Darrick Hutchens, a CFP and the founding partner of and an advisor at Hutchens & Kramer Investment Group in Carmel, Ind., loves smart beta ETFs.
After starting his firm in 2014, following a job based at a regional bank, he shifted away from having his clients in managed funds and started using ETFs in a big way in client portfolios.
But Hutchens quickly realized that he could help clients outperform the market by turning to so-called smart beta ETFs.
These products, though based on existing indexes, make alterations in weightings in a transparent, rules-based manner that seeks to achieve better performance over the long term than the underlying index, said Ben Johnson, director of global ETF research at Morningstar.
And they are cheap.
“The only significant added cost [is] the index licensing fees,” Johnson said.
“I’m a math guy, and these smart beta ETFs are math-driven, and I know that at the end of the day math wins and emotion loses,” Hutchens said.
He favors smart beta ETFs that have a track record, noting that because they are transparent, he can also back test them to well before they were launched.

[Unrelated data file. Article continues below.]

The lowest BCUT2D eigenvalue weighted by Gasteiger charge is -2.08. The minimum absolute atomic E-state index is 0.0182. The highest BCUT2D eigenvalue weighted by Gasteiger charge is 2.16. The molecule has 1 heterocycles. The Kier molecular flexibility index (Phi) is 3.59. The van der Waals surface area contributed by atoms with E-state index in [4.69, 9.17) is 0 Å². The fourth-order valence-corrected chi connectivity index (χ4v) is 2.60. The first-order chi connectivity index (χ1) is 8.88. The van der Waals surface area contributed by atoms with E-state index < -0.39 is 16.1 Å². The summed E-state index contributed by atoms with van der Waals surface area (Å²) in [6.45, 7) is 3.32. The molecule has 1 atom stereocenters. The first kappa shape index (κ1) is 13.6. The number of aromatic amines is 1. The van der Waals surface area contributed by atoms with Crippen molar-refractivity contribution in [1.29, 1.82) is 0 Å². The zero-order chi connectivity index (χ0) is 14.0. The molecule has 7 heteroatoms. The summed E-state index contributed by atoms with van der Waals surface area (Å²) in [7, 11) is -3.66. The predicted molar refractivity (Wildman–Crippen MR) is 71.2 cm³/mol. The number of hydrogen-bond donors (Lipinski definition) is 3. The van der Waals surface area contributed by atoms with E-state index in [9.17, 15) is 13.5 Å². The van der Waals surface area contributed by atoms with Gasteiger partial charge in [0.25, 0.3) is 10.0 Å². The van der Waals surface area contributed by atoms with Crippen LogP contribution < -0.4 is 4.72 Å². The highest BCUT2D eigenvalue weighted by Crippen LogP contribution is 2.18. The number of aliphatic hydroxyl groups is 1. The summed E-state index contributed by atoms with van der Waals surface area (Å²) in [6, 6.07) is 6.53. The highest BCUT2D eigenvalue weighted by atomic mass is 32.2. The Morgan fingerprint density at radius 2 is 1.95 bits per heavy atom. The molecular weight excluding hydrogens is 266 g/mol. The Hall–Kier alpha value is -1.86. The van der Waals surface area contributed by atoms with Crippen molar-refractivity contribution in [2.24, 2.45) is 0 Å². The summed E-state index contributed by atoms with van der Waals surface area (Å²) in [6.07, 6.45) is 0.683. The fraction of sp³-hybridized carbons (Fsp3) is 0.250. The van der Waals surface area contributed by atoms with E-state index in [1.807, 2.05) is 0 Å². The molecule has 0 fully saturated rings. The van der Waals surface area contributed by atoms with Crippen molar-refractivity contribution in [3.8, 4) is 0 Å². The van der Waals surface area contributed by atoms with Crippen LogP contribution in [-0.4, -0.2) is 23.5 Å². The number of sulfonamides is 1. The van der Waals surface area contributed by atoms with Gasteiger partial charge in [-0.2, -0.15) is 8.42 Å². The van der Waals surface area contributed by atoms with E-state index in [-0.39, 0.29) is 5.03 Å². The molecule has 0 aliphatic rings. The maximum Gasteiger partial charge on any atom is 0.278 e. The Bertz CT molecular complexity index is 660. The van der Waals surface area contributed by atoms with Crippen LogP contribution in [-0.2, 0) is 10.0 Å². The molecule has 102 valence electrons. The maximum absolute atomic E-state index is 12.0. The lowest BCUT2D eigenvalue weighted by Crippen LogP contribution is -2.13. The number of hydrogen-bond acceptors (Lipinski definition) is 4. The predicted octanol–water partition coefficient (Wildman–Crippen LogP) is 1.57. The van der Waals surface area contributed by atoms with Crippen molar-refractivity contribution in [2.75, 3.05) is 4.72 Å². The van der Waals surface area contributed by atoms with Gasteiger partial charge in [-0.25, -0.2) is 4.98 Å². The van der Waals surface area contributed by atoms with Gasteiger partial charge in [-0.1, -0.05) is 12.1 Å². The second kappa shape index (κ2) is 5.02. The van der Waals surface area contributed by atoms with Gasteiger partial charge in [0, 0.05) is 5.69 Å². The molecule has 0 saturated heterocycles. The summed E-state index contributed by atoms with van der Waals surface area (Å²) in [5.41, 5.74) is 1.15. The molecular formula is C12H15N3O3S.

What Hutchens finds is that “they generally outperform the underlying index over any multi-year period you look at.”
For example, one of the most basic smart beta ETFs takes the S&P 500 and simply equal weights all the constituent stocks, instead of assigning them a proportion of the index equal to their market share, he said.
Back-testing that strategy, Hutchens said that it has consistently outperformed the S&P 500 itself over the past 10 years for any period except for 2014 taken alone.
“It makes sense,” he said.
“Consider that the top four companies in the S&P -- Apple, Microsoft, Exxon and Johnson & Johnson -- account for almost a tenth of the index, yet that’s not where the growth will come from,” Hutchens said.
“You have all these companies down in the bottom 5% of the S%P, and down there is where the next Apple is, sitting down there at the bottom. Yet with an S&P index fund, you don’t have any real exposure to it,” Hutchens said.
“On balance, smart beta funds may beat the market, but you need to hold them over a long period of time, because their performance will be lumpy and inconsistent,” Johnson said.
Hutchens said that he is leery of more recent smart beta ETFs in what is an expanding market of the products.
“The fees are rising, and the track records are short, so I try to keep my betas pretty simple,” he said.
Dave Lindorff is an award-winning veteran journalist, a Columbia University Knight-Bagehot Fellow in Business Journalism, a two-time Fulbright Professor to China and spent five years as a correspondent in Hong Kong covering China and Hong Kong for Business Week magazine.
This story is part of a 30-30 series on smart ETF strategies.
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